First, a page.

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Sunburn — The Morning Read Of What’s Hot In Florida Politics — 12.13.21

Santa arrives in a sweet ride. Image via U.S. Sugar.

By Peter Schorsch    

Good Monday morning.

Happy birthday Commissioner Fried. Image via Jason Delgado.

A top-of-Sunburn happy birthday shoutout to Florida Agriculture Commissioner Nikki Fried.


Gov. Ron DeSantis will spend Monday evening in Palm Beach helping Adam Laxalt raise cash for his bid to become Arizona’s next U.S. Senator.

A fundraiser invite lists Capital City Consulting co-founder Nick Iarossi as the organizer and DeSantis as a “special guest.”

Those looking to rub elbows with America’s Governor and a potential third-generation U.S. Senator should be prepared to cut a check for $5,800 to get in the door. Those looking to be named a “host” are expected to chip in double.

The fundraiser runs from 4 p.m. to 6 p.m. The location is available with an RSVP.


Ron DeSantis’ first month of re-election campaign draws $1.5 million” via Scott Powers of Florida Politics — Starting with a $100,000 opening check from the Republican Party of Florida and including 11,000 other donations, DeSantis’ pulled in $1,490,429 to kick off his campaign. That’s on top of the $4,531,294 collected in November by his independent political committee, Friends of Ron DeSantis, which essentially has been running his re-election campaign until he formally filed to open an official account on Nov. 5. The $6 million month all but made a mockery of fundraising efforts by his Democratic rivals in the 2022 campaign. U.S. Rep. Charlie Crist collected a combined $805,000 for his campaign and political committee in November. Fried collected $216,000.


We are working on the ‘Lobby Up’ stories for the upcoming editions of our Sixty Days email and the legislative preview edition of INFLUENCE Magazine.

A good example of a Lobby Up story can be found by clicking here, where we discuss Smith Bryan and Myers representing Attenti Electronic Monitoring.

Is there a client sign-up you’d like us to mention?

Please email me at Peter@FloridaPolitics.com to discuss.


Google released its “Year in Search” last week, illuminating the top things the world looked for online over the past 12 months.

‘Doomscrolling’ was big in 2021.
‘Doomscrolling’ was big in 2021.

The results mirror the many dualities we’ve come to experience as normal. For example, searches for “doomscrolling” and “affirmations” both reached an all-time high worldwide this year. And national searches for “soulmates” hit an all-time high, but searches regarding “long-distance relationships” were at a five-year low.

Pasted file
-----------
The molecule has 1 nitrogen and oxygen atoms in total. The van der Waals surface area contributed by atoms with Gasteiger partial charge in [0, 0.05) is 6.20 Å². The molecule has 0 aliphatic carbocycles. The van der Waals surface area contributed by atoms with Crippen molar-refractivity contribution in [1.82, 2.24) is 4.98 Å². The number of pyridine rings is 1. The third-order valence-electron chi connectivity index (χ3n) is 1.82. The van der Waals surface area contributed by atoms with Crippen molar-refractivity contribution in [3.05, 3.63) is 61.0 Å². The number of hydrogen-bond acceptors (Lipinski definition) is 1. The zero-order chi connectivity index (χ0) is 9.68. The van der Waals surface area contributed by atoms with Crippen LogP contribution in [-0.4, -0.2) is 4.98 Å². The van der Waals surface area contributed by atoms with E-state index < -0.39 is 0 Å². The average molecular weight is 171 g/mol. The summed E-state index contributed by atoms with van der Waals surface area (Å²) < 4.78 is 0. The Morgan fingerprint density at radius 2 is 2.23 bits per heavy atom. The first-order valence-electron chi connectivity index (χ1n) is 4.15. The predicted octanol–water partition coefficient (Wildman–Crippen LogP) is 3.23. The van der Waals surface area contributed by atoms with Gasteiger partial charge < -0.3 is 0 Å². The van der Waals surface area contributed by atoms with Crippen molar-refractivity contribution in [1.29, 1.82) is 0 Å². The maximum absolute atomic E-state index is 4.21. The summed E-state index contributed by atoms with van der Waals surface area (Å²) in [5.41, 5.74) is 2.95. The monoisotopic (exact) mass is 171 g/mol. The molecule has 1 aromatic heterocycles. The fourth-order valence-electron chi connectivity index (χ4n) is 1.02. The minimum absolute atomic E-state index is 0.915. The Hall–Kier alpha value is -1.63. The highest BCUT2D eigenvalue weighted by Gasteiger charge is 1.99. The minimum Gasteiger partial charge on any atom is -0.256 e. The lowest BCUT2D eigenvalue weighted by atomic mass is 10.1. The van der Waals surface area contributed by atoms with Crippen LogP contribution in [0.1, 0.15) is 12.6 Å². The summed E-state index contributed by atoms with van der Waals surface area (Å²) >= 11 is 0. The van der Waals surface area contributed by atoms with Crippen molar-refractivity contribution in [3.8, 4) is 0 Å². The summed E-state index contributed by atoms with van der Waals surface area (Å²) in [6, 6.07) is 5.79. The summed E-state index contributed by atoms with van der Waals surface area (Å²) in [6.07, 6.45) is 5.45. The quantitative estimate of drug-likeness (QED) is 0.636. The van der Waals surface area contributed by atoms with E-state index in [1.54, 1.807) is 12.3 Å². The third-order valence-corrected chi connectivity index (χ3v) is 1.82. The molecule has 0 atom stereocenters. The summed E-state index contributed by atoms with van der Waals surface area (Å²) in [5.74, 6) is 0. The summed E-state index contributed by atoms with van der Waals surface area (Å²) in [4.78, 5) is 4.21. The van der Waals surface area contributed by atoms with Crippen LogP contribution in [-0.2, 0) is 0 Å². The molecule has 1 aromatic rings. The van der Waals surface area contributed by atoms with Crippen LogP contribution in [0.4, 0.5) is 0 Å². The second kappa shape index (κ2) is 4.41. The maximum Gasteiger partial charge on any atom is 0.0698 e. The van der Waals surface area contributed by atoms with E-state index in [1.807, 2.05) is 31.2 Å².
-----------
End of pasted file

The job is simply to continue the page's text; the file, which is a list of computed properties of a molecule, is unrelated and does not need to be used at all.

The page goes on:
Plumbers” have never been searched for more than they were in 2021, and searches for “Asian-owned” businesses were double the rate they were last year. “Body positivity” was also searched more in 2021 than ever before, as were “how to conserve” and “sustainability.”

President Joe Biden’s inauguration led to huge spikes in searches for “mittens” — thanks to Bernie Sanders’ meme-able moment — and in searches for “Amanda Gorman” following her breakout poetry reading.

These searches clearly reflect the mindset of Americans as the many political, cultural, and social phenomena of 2021 shook out.

But what about Florida?

Did residents of the Sunshine State follow these trends or deviate? What were the unique searches generated from within our borders, or curiosities about the state from the outside world?

To do that, we looked at top search terms, and the most trending search terms, generated by Florida internet users in several areas of life, such as entertainment, shopping, economy and finance, food, and travel.

In 2021, in Florida, the most trending search terms related to arts and entertainment were “Friday Night Funkin,’” followed by the film “Godzilla vs. Kong.”

The most trending vehicle in Florida was the “Kia Carnival,” and the most trending book search was for “Wheel of Time,” perhaps due to the November release of an Amazon Prime TV series based on the book. Searches for “Dr. Seuss books” also reached an all-time high in Florida this year, largely surrounding the ‘cancel culture’ controversy that unfolded when the icon’s publisher shelved six of his books, citing hurtful portrayals of race.

Trending economic searches were almost entirely focused on people trying to guess the timing of when “stimulus checks” would drop, while “Ethereum,” “Dogecoin” “cciv stock,” and “gme stock” dominated Floridian’s finance-related trending searches.